If 2020 has taught us anything, it’s that we shouldn’t take things for granted, even if it’s the most basic things like visiting loved ones, going on holidays or even going to the office every morning. 2020 has taught businesses that they should always have a contingency plan in place for when the unexpected happens.
What has everything that happened in 2020 meant for procurement and how is it going to reflect in 2021? Read some of our observations below.
We have clearly seen a shift in the way companies are interacting with their suppliers, their partners, their clients and even their employees. A lot of our day-to-day activities have moved online and businesses all over the world were forced to adapt to moving their business online. And many have done so, successfully.
However, is this new way of working going to stick going forward? Probably not 100% but it definitely showed us that if there’s a will, there’s a way.
Looking back at 2020, as a company, we managed to deliver multiple successful Source to Pay implementation projects 100% remotely. We have based the approach on previous remote Source to Pay implementations for clients – this is not new for us, however, what is new is that our clients were also fully home-based – a situation that some are not used to or were not expecting.
Going forward, at least for the first half of the year, business is still going to be done online through digital platforms, however, many people speculate that one of the things that we’re going to take from 2020 is that in some cases the same productiveness can be obtain from remote meetings. You can read more about this topic in one of our previous blogs, here.
As we’ve seen throughout the years cost optimization will remain procurement’s main focus, however, there is a shift in the way procurement is perceived within the business, now more than ever.
Today, in addition to recovering profitability and finding ways to make savings, companies face the challenges of shifting supply-market dynamics, changing ways of working and managing risk within their supply chain to make it less vulnerable to disruption.
Procurement’ role in risk management and social value has increased over the last year and is likely to continue to do so in 2021. The increased adoption of technology will be needed and in turn this will support procurement’s shift to broader role of managing supply chain and risk and increasing transparency.
2020 has showed us the true value of having the right technology in place – if we weren’t already sure of it. When it comes strictly to procurement practices, having the right Business Spend Management system in place has helped companies better focus on their supply chain resiliency during the pandemic.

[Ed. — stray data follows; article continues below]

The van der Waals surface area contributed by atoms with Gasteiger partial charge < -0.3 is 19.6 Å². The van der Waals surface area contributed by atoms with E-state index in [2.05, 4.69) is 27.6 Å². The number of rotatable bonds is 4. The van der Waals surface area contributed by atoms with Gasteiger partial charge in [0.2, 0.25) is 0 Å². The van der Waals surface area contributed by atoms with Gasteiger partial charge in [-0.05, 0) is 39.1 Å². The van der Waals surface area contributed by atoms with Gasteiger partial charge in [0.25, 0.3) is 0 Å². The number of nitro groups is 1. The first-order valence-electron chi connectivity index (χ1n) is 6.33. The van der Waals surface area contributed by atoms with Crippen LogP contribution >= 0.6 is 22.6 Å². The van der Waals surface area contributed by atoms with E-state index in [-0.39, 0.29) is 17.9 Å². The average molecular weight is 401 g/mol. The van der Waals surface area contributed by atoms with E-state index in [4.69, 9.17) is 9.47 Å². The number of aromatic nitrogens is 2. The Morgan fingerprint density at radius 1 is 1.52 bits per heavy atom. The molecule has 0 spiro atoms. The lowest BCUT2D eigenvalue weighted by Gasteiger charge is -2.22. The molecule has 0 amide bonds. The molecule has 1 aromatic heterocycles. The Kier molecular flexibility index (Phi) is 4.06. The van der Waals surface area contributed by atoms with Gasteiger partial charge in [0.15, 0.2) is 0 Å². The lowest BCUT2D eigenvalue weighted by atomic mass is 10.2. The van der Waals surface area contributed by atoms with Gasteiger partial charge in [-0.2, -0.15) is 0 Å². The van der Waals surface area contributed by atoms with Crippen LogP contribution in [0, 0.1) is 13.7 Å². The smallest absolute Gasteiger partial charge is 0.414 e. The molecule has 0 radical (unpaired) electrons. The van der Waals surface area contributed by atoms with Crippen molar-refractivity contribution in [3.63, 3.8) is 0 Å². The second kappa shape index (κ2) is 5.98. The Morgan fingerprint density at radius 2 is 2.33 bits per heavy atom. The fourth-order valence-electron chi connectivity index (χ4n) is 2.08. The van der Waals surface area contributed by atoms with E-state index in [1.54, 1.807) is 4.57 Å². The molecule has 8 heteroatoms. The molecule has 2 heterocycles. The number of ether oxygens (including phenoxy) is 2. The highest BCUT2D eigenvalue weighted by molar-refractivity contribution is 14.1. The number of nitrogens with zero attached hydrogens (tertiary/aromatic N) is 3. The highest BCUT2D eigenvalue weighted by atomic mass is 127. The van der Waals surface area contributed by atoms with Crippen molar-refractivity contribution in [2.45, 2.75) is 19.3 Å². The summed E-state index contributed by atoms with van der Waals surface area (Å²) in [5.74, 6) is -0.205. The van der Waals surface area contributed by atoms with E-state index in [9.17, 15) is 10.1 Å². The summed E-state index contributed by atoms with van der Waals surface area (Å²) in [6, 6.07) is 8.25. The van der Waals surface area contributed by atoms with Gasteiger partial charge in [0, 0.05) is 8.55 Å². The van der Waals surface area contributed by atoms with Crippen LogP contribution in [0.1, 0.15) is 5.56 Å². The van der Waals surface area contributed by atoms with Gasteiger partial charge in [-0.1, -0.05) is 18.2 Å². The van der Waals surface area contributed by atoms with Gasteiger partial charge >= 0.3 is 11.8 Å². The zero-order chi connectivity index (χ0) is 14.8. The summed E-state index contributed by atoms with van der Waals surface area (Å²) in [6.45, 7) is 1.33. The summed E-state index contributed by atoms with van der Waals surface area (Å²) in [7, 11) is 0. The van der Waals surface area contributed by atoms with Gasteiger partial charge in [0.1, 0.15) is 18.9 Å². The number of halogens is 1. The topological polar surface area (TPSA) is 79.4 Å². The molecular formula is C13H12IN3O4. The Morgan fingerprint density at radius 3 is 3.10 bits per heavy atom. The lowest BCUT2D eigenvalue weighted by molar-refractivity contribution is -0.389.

ESG was at top of most companies’ mind at the beginning of 2020, as their customers demanded more and more visibility over how they are managing sustainable and ethical supply chains. However, this idea was slightly put aside as last year’s events started to unfold. With that in mind, 2021 might just be the year of supply chain visibility. Companies will need to be able to use data efficiently as to quickly assess their suppliers and be data-driven when it comes to assessing whether the goods and services they are buying are sourced ethically, responsibly and sustainably.
Technology plays a huge part in making this happen, as many Business Spend Management platforms help companies get actionable insights into their potential suppliers, helping them identify suppliers that can both deliver savings and sustainability benefits.
Those companies that will prioritise digital compliance and having access to actionable data about their contractual partners that will allow them to monitor that all suppliers adhere to same level of ethical and sustainability practices, will be the winners of 2021.
Continuing on from the previous point, many procurement experts believe that 2021 will be the year of intelligent procurement. Companies will begin to embrace intelligent procurement technology to capture data in the various procurement functions and activities and will augment the data with market intelligence and community data to generate automated insights about the best next action.
On top of this, leveraging intelligent procurement should enable companies to create forecasts and “what if scenarios” empowering procurement professionals to take the best decisions and mitigate risk.
Finally, in 2021 we should begin to experience the effects of Brexit. Of course, the new regulations will take time to understand and contracts will need to be flexible to ensure continuity of commerce and compliance with a new regulatory framework.
Proper contract management will play a big part here. Companies with contract management technology in place will be able to quickly gather the intelligence that will give them a competitive advantage over competitors who need to review these vital documents manually.
Of course, our observations are based on recent events and historical data. However, one of the most valuable business lessons we learnt in 2020 is the importance of having a contingency plan in place and always prepare for the unexpected.
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